Professor Layton and the Rewritten Return ~ Part 18

"I've finished."

Hershel looked up from his paper, the cup of tea still at his lips. The gently rising curls of steam obscured his vision but he broke into a smile nonetheless. "Indeed?"

"Yes," said Clive. "It's done." He was leaning on the doorframe looking rather worse for wear, but there was a faint ghost of a smile playing at his lips.

"Do we get to see the finished project?" Hershel asked. He was rather curious to see how the whole contraption worked, after so long a production process. It had always struck him as almost ridiculously intricate, complete with working parts down to the last miniature. He wasn't sure, but he had a feeling that even the tiny ovens could yield even tinier pastries if one wished.

Clive hesitated for a few moments, lingering at the door, before he nodded slightly and straightened up. "Yes. Yes, of course. Come with me, professor. I have quite the sight to show you."

Hershel was intrigued and so he was unable to completely hide his haste, spilling a few drops of his tea as he set the cup down on its saucer and discarding the paper, unfolded, on the kitchen table. He followed Clive's shuffling footsteps back upstairs to the workroom, where Clive stopped quite suddenly, blocking Hershel from entering.

"Ah," said Clive. "I'm sure I don't need to tell you this, professor, but I would be much more at ease if you promised not to touch anything."

Hershel's eyebrows rose in slight surprise, but he nodded. "Yes, of course. No fear, my boy. I shan't go disturbing your fine work."

"Thank you." Clive pulled his arm back and Hershel was allowed entrance as the light flicked on. They approached the massive spread, Clive surveying it with the eye of the devil's advocate, while Hershel expressed nothing but appreciation. Clive was a perfectionist, it seemed, and it didn't surprise the professor in the slightest.

"This is wonderful, Clive," Hershel said, eyes running over the detailed models. "Truly wonderful."

"Is that so? Then I think you will enjoy this, professor." Clive stepped forward and slid a hand under the table, dextrous fingers searching for something unseen. Click! With a flip of the switch, the whole scene fell into motion. Rides spun round, bathed in the light of a hundred tiny streetlamps.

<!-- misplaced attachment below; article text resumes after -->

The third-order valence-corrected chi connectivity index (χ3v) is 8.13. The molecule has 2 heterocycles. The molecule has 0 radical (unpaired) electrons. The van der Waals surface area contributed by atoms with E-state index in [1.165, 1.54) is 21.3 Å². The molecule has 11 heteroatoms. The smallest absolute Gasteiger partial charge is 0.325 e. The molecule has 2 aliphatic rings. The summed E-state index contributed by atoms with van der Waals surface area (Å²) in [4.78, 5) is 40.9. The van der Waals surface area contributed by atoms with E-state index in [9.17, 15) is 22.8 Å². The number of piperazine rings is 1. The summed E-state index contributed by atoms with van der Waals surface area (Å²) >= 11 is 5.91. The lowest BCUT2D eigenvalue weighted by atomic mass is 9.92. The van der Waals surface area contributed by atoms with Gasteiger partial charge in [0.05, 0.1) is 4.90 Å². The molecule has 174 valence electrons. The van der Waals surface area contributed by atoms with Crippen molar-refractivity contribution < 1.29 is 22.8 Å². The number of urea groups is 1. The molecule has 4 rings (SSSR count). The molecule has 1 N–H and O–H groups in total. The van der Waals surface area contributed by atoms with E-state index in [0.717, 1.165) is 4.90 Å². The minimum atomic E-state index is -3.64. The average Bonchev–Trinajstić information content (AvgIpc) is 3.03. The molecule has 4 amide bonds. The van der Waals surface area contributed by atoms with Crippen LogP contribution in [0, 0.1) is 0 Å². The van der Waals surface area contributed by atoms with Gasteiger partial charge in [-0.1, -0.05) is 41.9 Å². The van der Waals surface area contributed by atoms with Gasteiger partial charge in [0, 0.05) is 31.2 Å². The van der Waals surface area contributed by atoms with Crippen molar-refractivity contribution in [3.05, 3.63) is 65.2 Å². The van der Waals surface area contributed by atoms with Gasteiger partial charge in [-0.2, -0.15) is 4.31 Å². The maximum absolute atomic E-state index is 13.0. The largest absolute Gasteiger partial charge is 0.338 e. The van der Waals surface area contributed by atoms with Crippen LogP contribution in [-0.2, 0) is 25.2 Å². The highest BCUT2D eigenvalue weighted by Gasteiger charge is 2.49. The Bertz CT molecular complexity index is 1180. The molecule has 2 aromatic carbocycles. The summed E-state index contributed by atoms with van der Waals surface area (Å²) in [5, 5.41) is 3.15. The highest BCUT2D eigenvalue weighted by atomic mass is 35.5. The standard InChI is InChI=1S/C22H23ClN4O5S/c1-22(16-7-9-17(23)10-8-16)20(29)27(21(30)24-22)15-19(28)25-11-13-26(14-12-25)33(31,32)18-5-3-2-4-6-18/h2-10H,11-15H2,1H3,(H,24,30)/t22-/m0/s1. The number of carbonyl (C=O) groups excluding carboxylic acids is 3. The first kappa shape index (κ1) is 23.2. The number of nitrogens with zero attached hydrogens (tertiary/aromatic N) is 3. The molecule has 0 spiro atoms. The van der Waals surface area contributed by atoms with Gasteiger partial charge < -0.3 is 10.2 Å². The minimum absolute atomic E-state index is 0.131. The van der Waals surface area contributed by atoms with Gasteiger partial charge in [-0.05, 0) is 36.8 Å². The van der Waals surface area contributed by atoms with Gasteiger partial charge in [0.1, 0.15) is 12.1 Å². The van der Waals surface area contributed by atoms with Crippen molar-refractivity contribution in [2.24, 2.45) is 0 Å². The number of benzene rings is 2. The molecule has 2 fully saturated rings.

"Wonderful," Hershel said again. He wondered if Clive would be up to building a train set with him before catching himself. He scolded himself for the notion and went back to appreciating the miniature park. It really was very impressive; it belonged in an art gallery.

"Oh, I'm afraid we're not finished there," Clive replied, a hint of amusement sparking behind his tired eyes.

"No?" Hershel tore his eyes from the park to look at the sly face of the young man.

"No, there is one last thing you ought to see before I begin preparations for construction." Clive slipped from the professor's side and went back to the room's entrance. His hand danced over the lightswitch and everything seemed to go dark, if only for a moment. Then, Hershel's attention was drawn back to the park. He let out a very soft, very small but still completely audible gasp.

"Clive..." But he trailed off, at an utter loss for words. Every ride in the park was lit up, glowing warmly in the darkness, transforming it into a city of solid gold. The light flickered, dancing with the shadows and pulling the professor in. He had so lost himself in the beautiful model that he hadn't realized his nose was inches away from the park entrance until Clive put a guiding hand on his shoulder and pulled him back.

"My apologies," Hershel said quickly.

Clive just shrugged. "Given the circumstance, I think it is understandable. Don't worry, professor-when the real park is built, I'm more than willing to let you run about sticking your nose in various places."

Hershel was sure that Clive was mocking him, but his tone was devoid of the cruelty that always gave his dark humour away. Perhaps he was just tired.

"This is wonderful, Clive."

"Yes, professor, you've said that."

Again, Hershel couldn't be sure if Clive was amused or had simply ceased to function properly on the amount of sleep he must be getting. "I think it bears repeating."

Clive chuckled quietly. "Then I must thank you, I suppose. However, it is getting late and I must begin my work on organizing construction."

Hershel knew he was being dismissed, but he lingered. "I think that can wait for the morning, my boy," he pressed. Clive didn't fight him. He just glanced at the models, gave a nigh imperceptible nod, and cut the power to his park.

"Good night, Clive," Hershel called to the dark.

There was no answer, save for the soft thud of a body hitting a bed. Hershel smiled and left.